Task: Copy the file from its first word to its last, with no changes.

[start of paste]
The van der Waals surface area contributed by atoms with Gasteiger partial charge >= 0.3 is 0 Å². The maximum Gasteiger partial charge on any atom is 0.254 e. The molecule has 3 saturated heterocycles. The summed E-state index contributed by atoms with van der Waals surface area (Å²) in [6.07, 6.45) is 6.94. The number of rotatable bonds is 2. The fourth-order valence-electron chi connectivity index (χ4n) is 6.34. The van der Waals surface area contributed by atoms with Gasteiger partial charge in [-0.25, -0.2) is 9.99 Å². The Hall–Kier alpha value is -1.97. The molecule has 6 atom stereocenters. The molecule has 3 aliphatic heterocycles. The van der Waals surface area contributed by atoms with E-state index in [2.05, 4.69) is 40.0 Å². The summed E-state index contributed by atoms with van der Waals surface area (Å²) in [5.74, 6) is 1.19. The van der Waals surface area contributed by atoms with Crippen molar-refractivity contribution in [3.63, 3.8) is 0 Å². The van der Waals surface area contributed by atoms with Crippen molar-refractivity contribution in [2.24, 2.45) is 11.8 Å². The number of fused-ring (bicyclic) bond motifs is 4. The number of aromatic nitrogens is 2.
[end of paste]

The van der Waals surface area contributed by atoms with Gasteiger partial charge >= 0.3 is 0 Å². The maximum Gasteiger partial charge on any atom is 0.254 e. The molecule has 3 saturated heterocycles. The summed E-state index contributed by atoms with van der Waals surface area (Å²) in [6.07, 6.45) is 6.94. The number of rotatable bonds is 2. The fourth-order valence-electron chi connectivity index (χ4n) is 6.34. The van der Waals surface area contributed by atoms with Gasteiger partial charge in [-0.25, -0.2) is 9.99 Å². The Hall–Kier alpha value is -1.97. The molecule has 6 atom stereocenters. The molecule has 3 aliphatic heterocycles. The van der Waals surface area contributed by atoms with E-state index in [2.05, 4.69) is 40.0 Å². The summed E-state index contributed by atoms with van der Waals surface area (Å²) in [5.74, 6) is 1.19. The van der Waals surface area contributed by atoms with Crippen molar-refractivity contribution in [3.63, 3.8) is 0 Å². The van der Waals surface area contributed by atoms with Crippen molar-refractivity contribution in [2.24, 2.45) is 11.8 Å². The number of fused-ring (bicyclic) bond motifs is 4. The number of aromatic nitrogens is 2.